Arrested Development Episodes to Watch Before Premiere

5 Arrested Development Episodes You Need to Watch Before the New Season

Arrested Development returns this Sunday when the fourth season of the former Fox show will debut on Netflix. Considering that it's been nearly seven years since the series was on the air, some fans may have forgotten about the show's key episodes and funny moments. Luckily, we've put together a guide of the top five episodes you should revisit before you start streaming the new season. All of the show's episodes are currently on Netflix, so there are no excuses for missing out on these funny moments!

"Afternoon Delight" (season two, episode six)
Why it's a standout: This is an all-around great episode, but it is perhaps most notable because it gives birth to Gob's "Come on!" recurring joke. George Sr. leaves his collection of designer suits to Gob, who is acting as the president for the Bluth Company, and dressing up in luxury fabrics goes straight to Gob's head. He starts to mock his employees, telling one, "Oh, yeah. The guy in the $4,000 suit is holding the elevator for a guy who doesn't make that in three months. Come on!" And thus, a meme is born.
Other notable moments: Gob wears a banana suit for the company's second Christmas party, Michael and Maeby learn that they should read the lyrics to Starland Vocal Band's "Afternoon Delight" before singing it at a company karaoke event, and Lucille inadvertently eats a pot brownie and runs over the banana stand.

Keep reading to see the other standout episodes.

"Pier Pressure" (season one, episode 10)
Why it's a standout: Who could forget about J. Walter Weatherman and the importance of always leaving a note? We learn that George Sr. used a one-armed employee to scare his children into learning minor life lessons. In a flashback, George stages an elaborate scene that involves a man, played by J. Walter, losing his arm. After the kids are scared, J. Walter drags himself over to them and says, "And that's why you always leave a note."
Other notable moments: Buster asks the "coolest kid he knows," George Michael, to buy him $225 worth of pot, Maeby and Lucille team up to make Lindsay jealous, and Michael employs the Hot Cops to scare George Michael.

"Top Banana" (season one, episode two)
Why it's a standout: This is only the second episode of the series, but it sets the tone for the kind of humor that fans can expect. The show's biggest recurring joke, that there's "always money in the banana stand," starts on this episode. While locked up in prison, George tries to hint to Michael about money being stashed in the banana stand. However, Michael misinterprets him and later decides to set fire to the stand with George Michael in a rare streak of rebelliousness. We later learn that George had lined the walls with $250,000 in cash.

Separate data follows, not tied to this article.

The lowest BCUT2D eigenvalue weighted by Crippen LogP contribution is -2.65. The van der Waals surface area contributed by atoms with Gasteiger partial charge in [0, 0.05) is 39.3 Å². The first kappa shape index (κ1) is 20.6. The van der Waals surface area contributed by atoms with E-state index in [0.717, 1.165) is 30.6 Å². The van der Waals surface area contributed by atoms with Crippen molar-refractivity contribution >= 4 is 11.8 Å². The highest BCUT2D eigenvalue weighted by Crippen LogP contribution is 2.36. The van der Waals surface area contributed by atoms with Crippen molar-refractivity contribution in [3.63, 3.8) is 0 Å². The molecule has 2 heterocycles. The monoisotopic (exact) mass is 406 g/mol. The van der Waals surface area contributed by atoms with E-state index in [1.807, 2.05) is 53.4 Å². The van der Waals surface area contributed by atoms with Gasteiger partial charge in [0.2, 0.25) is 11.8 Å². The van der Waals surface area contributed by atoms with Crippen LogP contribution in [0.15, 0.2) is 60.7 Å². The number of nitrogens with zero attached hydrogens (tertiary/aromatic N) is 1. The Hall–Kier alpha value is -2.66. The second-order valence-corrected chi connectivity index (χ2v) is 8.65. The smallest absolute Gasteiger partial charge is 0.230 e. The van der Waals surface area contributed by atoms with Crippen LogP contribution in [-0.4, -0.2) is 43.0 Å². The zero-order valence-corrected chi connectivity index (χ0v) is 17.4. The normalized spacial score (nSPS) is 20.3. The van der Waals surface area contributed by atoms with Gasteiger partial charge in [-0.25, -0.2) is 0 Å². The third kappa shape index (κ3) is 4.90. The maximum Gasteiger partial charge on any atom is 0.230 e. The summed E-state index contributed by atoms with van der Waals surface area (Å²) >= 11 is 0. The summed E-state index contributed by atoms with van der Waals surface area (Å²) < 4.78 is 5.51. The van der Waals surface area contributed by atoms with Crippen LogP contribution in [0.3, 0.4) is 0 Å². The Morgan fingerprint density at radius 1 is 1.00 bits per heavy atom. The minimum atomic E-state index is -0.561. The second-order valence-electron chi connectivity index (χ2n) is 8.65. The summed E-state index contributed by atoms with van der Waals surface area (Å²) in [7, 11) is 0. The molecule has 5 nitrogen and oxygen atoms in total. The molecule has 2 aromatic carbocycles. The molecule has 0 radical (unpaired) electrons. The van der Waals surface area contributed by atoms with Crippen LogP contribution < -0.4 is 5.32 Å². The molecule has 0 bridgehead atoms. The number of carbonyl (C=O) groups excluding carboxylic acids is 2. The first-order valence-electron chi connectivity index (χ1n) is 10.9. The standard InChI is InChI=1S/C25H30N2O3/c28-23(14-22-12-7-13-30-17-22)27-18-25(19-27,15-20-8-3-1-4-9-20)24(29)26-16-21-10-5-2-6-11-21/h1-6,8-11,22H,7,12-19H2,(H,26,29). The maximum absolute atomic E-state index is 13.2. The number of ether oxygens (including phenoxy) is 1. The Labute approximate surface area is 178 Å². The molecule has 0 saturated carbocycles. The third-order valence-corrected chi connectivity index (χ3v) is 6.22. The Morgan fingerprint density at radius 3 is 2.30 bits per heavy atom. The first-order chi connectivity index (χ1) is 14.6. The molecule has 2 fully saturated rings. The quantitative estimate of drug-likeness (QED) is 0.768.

Other notable moments: Tobias auditions for a "Fire Sale" commercial but the job goes to Lindsay, and Michael asks Gob to mail a letter, which he tosses into the ocean.

"The Ocean Walker" (season three, episode six)
Why it's a standout: The entire Wee Britain arc is a standout, but this happens to be our favorite because it features Charlize Theron's character, Rita, at her best. Michael and Rita get engaged, and the family tries to break them up until they learn that Rita is incredibly wealthy. However, they also discover that she is mentally disabled (aka, a "MR F"), which they try to hide from Michael so they can get access to her funds. Luckily, Michael finds out the truth after Rita has charmed the entire family. This episode also features one of the best "On the next Arrested Development sequences," after Rita walks across a pool (thanks to one of Gob's "illusions") in a touching moment.
Other notable moments: Rita's "tiny teddy," the reference to Charlize in Monster, and Buster damaging a car while dancing to "Mr. Roboto."

"Meat the Veals" (season two, episode 16)
Why it's a standout: Perhaps the most important part of this episode is being introduced to Gob's racially insensitive puppet, Franklin. We learn that Gob initially brought Franklin into his magic act years ago to appear hip, but he was forced to put Franklin away after he got "beat up outside a club in Torrance" for the puppet's racist remarks.
Other notable moments: George Michael wants to get "pre-engaged" to Ann, Tobias dresses up as Mrs. Featherbottom in an effort to stay in Maeby's life, and Ann's mom is unexpectedly attractive.

Honorable mentions: "Pilot" (season one, episode one) and the then-series finale, "Development Arrested" (season three, episode 13), which both offer bookends to the series when it was on broadcast television.

Source: Netflix
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